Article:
Every time I got in and threw the roof back I was smiling. Every single time.
In the short time I had it I fell in love with the little thing. It was like having a toy to play with every time you needed to go somewhere. The roof went up and down in about 2 seconds so it was ALWAYS down unless it was raining.
It wasn’t perfect though. I’m not going to miss the constant beeping when it thought I wasn’t keeping in a lane or the warnings about imaginary cars in my blind spot. That system needs some work but on the flip side, I DID like that it would beep when it saw someone coming in a parking lot as I was backing out. Being so small and low to the ground it was impossible to see past the cars next to you so this system was a blessing.
There was annoyance at not having wireless CarPlay while also not having a reasonable place to put a phone when it was plugged in. There’s a cubby below the head unit I used but if it wasn’t sitting right or shifted around while driving it would be up against the shifter. Mazda has wireless CarPlay in the GT model so this made no sense at all.
That also brings the model differences to light. In order to get the go-fast goodies I wanted, which were the Brembo brakes, Recaro seats, and BBS wheels with summer tires, you had to choose the middle of the line GS-P model. Doing that meant you couldn’t have the upgrades the GT model got like wireless CarPlay, fancier headlights, a garage door opener and automatic climate controls. I’m sure there are others but those are all things I’d have happily paid extra for if I could. In fact, I had a plan to upgrade the rear view mirror myself to get auto-dimming and a garage door opener.
Mazda made a single special edition a number of years back that combined all these options. I have no idea why they never did it again or why you can’t simply order the Sport Package on the GT model.
I was eagerly looking forward to Mazda releasing the details for the 2023 models on the slim hopes they might make a car with everything I wanted. I was ready to order one. In retrospect, I guess it’s very good luck that they didn’t.
And now it’s gone. I look at the empty space in the garage and it makes me sad. I’m very excited for what comes next but I’ll never forget this one and would absolutely own another one in the future.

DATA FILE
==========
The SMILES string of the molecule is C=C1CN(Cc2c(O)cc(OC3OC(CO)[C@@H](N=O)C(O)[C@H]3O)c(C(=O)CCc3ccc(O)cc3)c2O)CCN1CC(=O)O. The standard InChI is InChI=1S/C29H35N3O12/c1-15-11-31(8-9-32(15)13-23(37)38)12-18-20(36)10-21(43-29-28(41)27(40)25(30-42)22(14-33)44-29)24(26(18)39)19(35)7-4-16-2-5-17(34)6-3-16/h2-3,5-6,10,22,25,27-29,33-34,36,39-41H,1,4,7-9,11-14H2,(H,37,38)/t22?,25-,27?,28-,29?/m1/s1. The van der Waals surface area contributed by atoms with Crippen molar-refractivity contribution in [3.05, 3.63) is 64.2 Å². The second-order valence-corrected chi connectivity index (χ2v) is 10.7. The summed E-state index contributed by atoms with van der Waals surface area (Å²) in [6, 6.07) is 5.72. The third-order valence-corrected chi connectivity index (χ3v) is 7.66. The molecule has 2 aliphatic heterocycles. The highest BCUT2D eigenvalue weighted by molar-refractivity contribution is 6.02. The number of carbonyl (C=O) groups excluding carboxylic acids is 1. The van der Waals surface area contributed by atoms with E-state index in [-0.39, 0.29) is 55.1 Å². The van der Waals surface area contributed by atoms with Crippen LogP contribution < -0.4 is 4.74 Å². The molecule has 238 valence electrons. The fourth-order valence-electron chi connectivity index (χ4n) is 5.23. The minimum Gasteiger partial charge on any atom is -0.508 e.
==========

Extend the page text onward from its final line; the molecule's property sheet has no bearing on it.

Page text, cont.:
It’s not just hyperbole. The answer to everything really might be Miata.
It seemed like a done deal and would be my claim to Internet fame. And then… he didn’t. He bought a Viper, which was the next most popular suggestion because obviously he’d rather own a Viper.
I get it, Doug. We’d all rather own a Viper. But this wasn’t for you. This was for US to be amused at your expense! You asked, and we answered.
It’s hard to describe just how disappointed I was with the result. I was livid. Bitter, even. My hopes and dreams of Internet infamy were stamped out forever. And for what?? Does anyone even remember anything Doug did with the Viper?
But that was then. This is now, and I’m ready to turn over a new leaf. They say that time heals all wounds and if we look at what’s happened in the past 8 years since this soul-crushing rejection, I have to admit that things seem to have worked out ok.
Doug has grown from being a bit player on Jalopnik to being a full fledged YouTube star and he’s been crushing it for years now.
Would that have happened if he’d bought the Model T? Could owning that car have been such a joy-sucking disaster that he’d have lost all interested in journalism?
Might he have become a used car dealer just north of Tijuana, hawking clapped out Volkswagens to washed-out former Top Gun pilots in San Diego?
Imagine a world without Doug telling us about the most random quirks of everything we wish we could drive but can’t.
And what would my life have been like? Would I have been blamed for him quitting Jalopnik in a huff? Would I have been named and shamed in his last ever post, complaining about his permanently arthritic arm being damaged from cranking the damned Model T every day, just trying to get to work?
Would he curse my name every time it hurt to slap some barely-running Corolla on the hood when trying to extol it’s virtues to a new recruit that’s just gonna go and finance a new Challenger anyway?
Instead of that, I ended up spending most of the past 8 years driving Porsches on race tracks and having the time of my life. So really, things seem to have worked out well for both of us.
I’m still a fan, Doug, and couldn’t be happier for the successes you’ve found since this all went down.
I’m ready to bury the hatchet. Let bygones be bygones.
You keep doing you… and I’ll keep watching with amusement.
And it’s not too late to do a Model T review! Tell us how the damned clutch and shifters work as only you can.